What do Carbide Cutting Tools have in common with Rice Krispie Treats?
You are probably wondering how anyone in their right mind would draw a comparison between carbide cutting tool materials and rice krispy treats. Well I have never been accused of being right minded so here we go. Carbide cutting tools are made from 3 basic elements Tungsten (W), Carbon (C), and Cobalt (Co) which are found on the periodic chart of elements. These elements are known as refractory metals, which are extraordinarily resistant to heat and are very wear resistant. Rice Krispy treats are made from Rice Krispies and marshmallow cream. Rice Krispies are a breakfast cereal and marshmallow cream is a confection used in baking. So how can there possibly be a connection?
It’s easy. Remember there are two kinds of carbide; hard and tough. Just like there are two kinds of cookies; crunchy and chewy. If you recall, hard carbide can take a lot of heat therefore it can operate at higher speeds but, it can’t take a lot of pressure, impacts or interrupted cutting. Tough carbide can take a lot of pressure, impacts and interrupted cutting, but it can’t take a lot of heat therefore it must run slower. Just like a baker changes the recipes ingredients in a cookie to make it either soft and chewy or crisp and crunchy; material scientists modify the composition of carbides main elements to make it hard and wear resistant or tough and impact resistant.
So, let’s take hard carbide and crispy cookies. In the process of making carbide cutting tools Tungsten (W) and Carbon (C) are combined to form hard wear resistant Tungsten Carbide molecules or (WC). I compare these hard wear resistant WC molecules to the Rice krispie in a rice krispie treat. Both Tungsten and Carbon have very high melting temperatures both over to
6,000 degrees Fahrenheit. I am sure you would agree that the rice krispy cereal is harder than marshmallow cream. That said, let’s look at Cobalt (Co) and how it related to marshmallow. Cobalt (Co) is referred to as a binder and is often used when mixing other metals, it helps them stick together. Think of binder and marshmallow like glue. The Cobalt (Co) in carbide and the marshmallow in the rice krispy treat helps hold the hole everything together. Cobalt (Co) like marshmallow has a much lower melting point than the WC molecules it is mixed with at less than 3000 Fahrenheit. The more cobalt or marshmallow the slower you must go. So, how do we take this information and relate to the multitude of carbide cutting tool grades on the market today.
Actually, it’s pretty easy if we use the Rice Krispie treat comparison. Hard carbide grades have smaller grains of WC material which are tightly packed together with a minimal amount of Cobalt binder holding them together. Think about crushing the rice krispies, and putting them into the baking pan, the smaller pieces fit tightly together with very little space for the marshmallow. This type of recipe makes for a crispy cookie. If we take small grains of WC tightly there too is very little room for Cobalt. The closely packed WC grains help dissipate the heat away from the shear zone which allows it to run at faster speeds. Unfortunately, the limited amount of marshmallow or Cobalt tends to make it brittle and less susceptible to impacts or interrupted cutting. So small grains and smaller amounts of binder make for a hard wear resistant tool good for higher speeds, harder materials with normal un-interrupted cutting applications.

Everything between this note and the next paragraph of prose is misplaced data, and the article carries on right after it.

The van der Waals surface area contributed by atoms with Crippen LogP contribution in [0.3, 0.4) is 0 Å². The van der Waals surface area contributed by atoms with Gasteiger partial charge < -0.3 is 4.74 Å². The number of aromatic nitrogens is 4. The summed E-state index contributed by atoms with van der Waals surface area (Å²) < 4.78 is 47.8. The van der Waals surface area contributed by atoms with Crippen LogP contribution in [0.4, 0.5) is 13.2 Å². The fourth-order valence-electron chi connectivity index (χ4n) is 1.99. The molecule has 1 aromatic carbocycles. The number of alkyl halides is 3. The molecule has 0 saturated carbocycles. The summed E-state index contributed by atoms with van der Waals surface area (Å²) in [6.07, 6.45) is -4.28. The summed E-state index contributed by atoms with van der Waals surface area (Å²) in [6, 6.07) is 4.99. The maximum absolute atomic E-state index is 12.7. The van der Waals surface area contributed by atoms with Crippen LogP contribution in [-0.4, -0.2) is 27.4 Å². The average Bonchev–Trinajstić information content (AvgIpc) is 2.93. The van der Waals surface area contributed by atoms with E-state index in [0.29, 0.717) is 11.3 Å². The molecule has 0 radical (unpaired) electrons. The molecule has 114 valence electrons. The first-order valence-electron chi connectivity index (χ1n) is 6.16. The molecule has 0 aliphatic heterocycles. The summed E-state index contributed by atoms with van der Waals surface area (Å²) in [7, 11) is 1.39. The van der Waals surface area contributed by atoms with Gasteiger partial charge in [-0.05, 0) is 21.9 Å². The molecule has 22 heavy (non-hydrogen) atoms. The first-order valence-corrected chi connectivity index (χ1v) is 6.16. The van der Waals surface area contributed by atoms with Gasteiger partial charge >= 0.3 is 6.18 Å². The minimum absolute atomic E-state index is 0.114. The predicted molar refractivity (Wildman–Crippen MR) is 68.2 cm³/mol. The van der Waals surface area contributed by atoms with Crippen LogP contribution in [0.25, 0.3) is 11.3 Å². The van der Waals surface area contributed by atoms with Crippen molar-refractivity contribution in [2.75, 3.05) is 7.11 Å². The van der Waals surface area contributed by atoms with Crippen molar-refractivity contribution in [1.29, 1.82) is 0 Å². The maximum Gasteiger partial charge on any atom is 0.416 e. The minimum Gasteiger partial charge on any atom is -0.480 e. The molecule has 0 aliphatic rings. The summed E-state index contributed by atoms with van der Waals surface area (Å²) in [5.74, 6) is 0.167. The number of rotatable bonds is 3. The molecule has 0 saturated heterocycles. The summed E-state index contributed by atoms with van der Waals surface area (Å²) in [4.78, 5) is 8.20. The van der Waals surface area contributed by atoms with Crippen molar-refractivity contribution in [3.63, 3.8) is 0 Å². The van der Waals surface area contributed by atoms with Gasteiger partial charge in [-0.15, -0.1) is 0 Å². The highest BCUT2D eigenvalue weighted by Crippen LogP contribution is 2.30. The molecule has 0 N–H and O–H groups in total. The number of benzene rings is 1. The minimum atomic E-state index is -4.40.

Tough carbide on the other had has larger grains of WC or rice krispies. These larger grains are less tightly packed which allows for more cobalt or marshmallow binder to fill in the spaces in between. The more binder or glue the more tough the tool or chewier the cookie. The bigger grains are easier for the Cobalt or marshmallow to hold. Unfortunately; this added cobalt or marshmallow breaks down at higher temperatures. It can’t take high heat therefore slower temperatures must be used when machining. So big grains of Tungsten Carbide and higher amounts of Cobalt make for a tough impact resistant tool that can take a lot of interruptions but must be run at slower speeds to reduce the heat at the shear zone.
Another way to look at is like this. Once a crack in the surface of the cutting tool starts it follows the path of least resistance. If I have small grains of WC or rice krispies tightly packed together it will have a lot if pathways to follow in the spaces between the grains. The more grains it has the more pathways it can choose from and the more likely it is to run all the way through the cutting edge and break the tool. The more tightly packed together the grains are the less Cobalt or marshmallow you have in the gaps. Less Cobalt to hold the small Tungsten Carbide grains together, thus resulting in a chipped or broken tool. On the other hand; the bigger the grains or rice krispies and less tightly packed together they are the fewer pathways the crack has to choose from. The larger the gaps between the grains of Tungsten Carbide and the larger the pools of Cobalt or marshmallow the more likely the grains will be held together and the crack will stop propagating through the tool.
The illustration below summarize in extreme terms the difference in basic characteristics of tough impact resistant and hard wear resistant carbide.
Manufacturers (ISO) Grade Designation Chart
Most carbide cutting tool manufacturers use the color chart and numbering scale below in their grade designations or names to communicate to the user the relative hardness verses toughness of the cutting tool material. The smaller the number the smaller the WC grain size, the smaller amount of Cobalt, which would run at higher speeds , but is fragile. The larger the number, the larger the WC grains, more Cobalt, the greater impact resistance but the slower it must go.